The purpose of the Ghana International studio was to provide study abroad opportunities that acquainted students and faculty of system wide institutions with the history, culture, and customs of Ghana, and prospectively prepare culturally competent students for global citizenship. Students benefited greatly from the deep pool of goodwill and friendships generated by the Ghanaian people and easily merged with the normal life-style and culture of this unique African country. From June 26th to July 19th, 2014, the studio collaborated with Africana Studies and Ghanaian scholars, who taught a workshop on Ghanaian Culture and Society. This workshop, involving immersive study of issues in a range of Ghanaian settings, served as an intensive orientation to the major forces impacting Ghanaian life. The workshop offered an introduction to themes to be explored throughout the course. Of the 24 total students in the joint Design and Africana Studies course, 16 represented all departments within design and the School of Architecture. The work included was produced during an intensive period of action project development on the Playtime in Africa site. The Ghana International Studio provided design students with opportunities for intensive creative work in a culture other than their own. If designers want to become culturally responsive problem solvers, living and working in more than one culture enables the overall development of skills to work in different contexts. First-hand experience with difference is essential to this process and can help designers function more productively in their chosen professions. This studio was designed to nurture this educational process and better prepare design students interested in engaging the world. The focus of the 2014 studio was a partnership with the Mmofra Foundation and design collaboration on their Playtime In Africa site in Ghana’s capital city, Accra.“Mmofra” is an Akan word meaning “children”, and the foundation works to champion the need for accessible and engaging public space for children in Ghana. The studio engaged in conceptual and action projects to better understand the design issues facing children in African cities, as well as strategies for addressing them through collaborative and multidisciplinary work. In Creating Better Cities with Children and Youth (Earthscan, 2008), David Driskell uses international case studies to illustrate the tools available to empower designers and children to work together on issues of the built environment. The studio created a site evaluation worksheet modeled after Driskell’s “Self-evaluation of your city as a place for young people” and used this worksheet to evaluate children’s activity in Ghanaian urban spaces including the Playtime in Africa site. Ghana’s urban spaces include streets, open air markets, plazas, courtyards, and schoolyards. Of these, the utilitarian use of the streets and markets represented the busiest urban spaces. The majority of children’s activity occurred in streets and school yards. In The Human Centered Design Toolkit, IDEO offers a range of engagement tools to prompt cross-cultural dialogue with people to better define their needs and interests. Group and individual interview techniques were adapted from the toolkit to engage Ghanaian children (intermediate school students ranging between 10-13 y/o) in a discussion of their favorite places to play and the activities they enjoyed the best. Football (soccer) and a local game called Ampe were the most popular activities. However, they also shared an interest in local board games, clapping and music games as well. The Playtime in Africa site is located on private land in the Dzorwulu Area of Accra. Accra is the capital of Ghana and home to 4 million people. The site is a 2 acre section of the historic home of Efua Sutherland. The private home and gardens are separated from the Playtime in Africa site by a drain. The entire site is surrounded by an 8 foot tall wall with two gates. The park site is generally flat and predominantly in agricultural production. Large trees occupy the middle of the site and provide shade and shelter for Mmofra Foundation activities. The site is secured when not in use and is maintained by a small group of family and foundation friends and associates. The foundation regularly engages around 90 children on site. Activities include arts and humanities activities, performing arts, and educational support. Children who use the site include neighborhood children but also children from across Accra. Weekend and bi-weekly planned activities make up the majority of site use. The inspiration for many of the play activities and elements were drawn from several cultural themes experienced on the trip, themes revealed in craft villages, traditional ceremonies, cultural motifs, and landscapes of Ghana. The design solutions create a energetic space where children can learn and reflect on their culture. Anansi Okra (Spider’s Village) revealed the value of developing a relationship with nature. It expressed the importance of learning and utilizing resources nature provides, such as herbs and fruit. Craft villages such as Cedi Beads, the pottery village, and traditional ceremonies, such as dances, reflected the importance of cultural values and their role in passing history and life lessons to the next generation. Incorporating cultural values within design elements help children feel comfortable and connected with the space. Student projects included designing and fabricating play and learning elements, conceptualizing and illustrating potential play and learning components, and creating an advocacy tool for the Mmofra Foundation. While Ghanaian culture is heavily focused on academics rather than play in a child’s life, the studio focused on an interplay between these two areas of a child’s life. In doing so the studio incorporated many Ghanaian cultural elements to provide restorative and imaginative environments while providing learning opportunities. Of the solutions, a double sided seat was constructed from a recycled wire spool. The idea was to create reading nooks for kids to sit, somewhat separated from their peers and focus on reading a book in a relaxed and comfortable place, such as the grove of trees on site. Ghanaians are naturally resourceful, the reading nooks provide an example to children on how recycling can take place. Other student created artifacts included design solutions focused on sensory learning through the use of cultural motifs, cognitive development, and kinetic learning. These designs support an enriched quality of play that allows children to have liberation of free play and imagination. These elements include a natural instrument that is multi-functional and ties the child to the musical traditions of Ghana. This and other designs incorporate both natural and synthetic elements that provide a range of teaching options and developmental needs of children. In addition, they provide sensory learning that supports cognitive development for children of all ages. These goals and objectives of the studio work and the Foundation’s efforts were captured on a video produced by a student. The video serves as tool for advocacy and funding efforts for the foundation. After designing and constructing design prototypes, children that use the park came in to test the play and learning artifacts. The prototypes were very successful and the children remained engaged throughout their time in the park. Design interventions that spoke to Ghanaian culture were the most successful and often inspired the children to play other traditional Ghanaian games, most of which took place in large groups, in-between activities. Parents had an opportunity to talk with each other while their children played in a safe and engaging space. By creating spaces and activities for children we provided space for all ages in which to gather as a community.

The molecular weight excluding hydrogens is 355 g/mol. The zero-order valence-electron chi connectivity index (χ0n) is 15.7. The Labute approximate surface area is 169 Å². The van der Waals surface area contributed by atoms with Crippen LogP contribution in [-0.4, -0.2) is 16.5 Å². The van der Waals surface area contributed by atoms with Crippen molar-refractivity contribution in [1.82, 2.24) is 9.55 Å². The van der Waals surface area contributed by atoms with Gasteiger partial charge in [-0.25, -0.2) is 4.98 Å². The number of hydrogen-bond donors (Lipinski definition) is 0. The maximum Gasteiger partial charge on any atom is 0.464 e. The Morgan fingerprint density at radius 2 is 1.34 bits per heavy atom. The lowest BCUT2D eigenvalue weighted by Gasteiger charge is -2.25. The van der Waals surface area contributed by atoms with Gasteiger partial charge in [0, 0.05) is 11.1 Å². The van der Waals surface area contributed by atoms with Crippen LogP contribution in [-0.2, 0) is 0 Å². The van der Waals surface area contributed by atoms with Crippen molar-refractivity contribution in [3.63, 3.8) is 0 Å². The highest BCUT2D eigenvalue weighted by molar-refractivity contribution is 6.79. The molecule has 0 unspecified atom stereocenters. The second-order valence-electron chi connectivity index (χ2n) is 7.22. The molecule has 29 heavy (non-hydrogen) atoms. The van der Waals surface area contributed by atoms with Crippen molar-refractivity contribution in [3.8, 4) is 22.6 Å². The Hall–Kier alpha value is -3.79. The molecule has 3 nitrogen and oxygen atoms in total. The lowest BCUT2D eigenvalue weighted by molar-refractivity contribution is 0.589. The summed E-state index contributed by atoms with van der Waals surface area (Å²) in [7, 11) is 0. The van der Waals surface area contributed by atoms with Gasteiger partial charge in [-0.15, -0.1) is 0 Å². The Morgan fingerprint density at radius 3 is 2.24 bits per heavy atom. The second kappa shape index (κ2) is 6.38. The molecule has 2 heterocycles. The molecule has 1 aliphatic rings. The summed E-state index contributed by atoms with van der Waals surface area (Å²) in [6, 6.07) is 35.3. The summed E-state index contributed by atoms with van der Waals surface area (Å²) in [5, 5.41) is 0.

"This kind of project has a transformative impact on students as much as those served."

- 2015 Awards Jury


Additional Project Credits

Anna Chatwell, Sarah Dickerson, Taylor Hamer, Stephanie Heimstead, Ruoqing Ke, Natalie Seibel, Zakiya Toney, Carla Blackmon, Margaret Mayer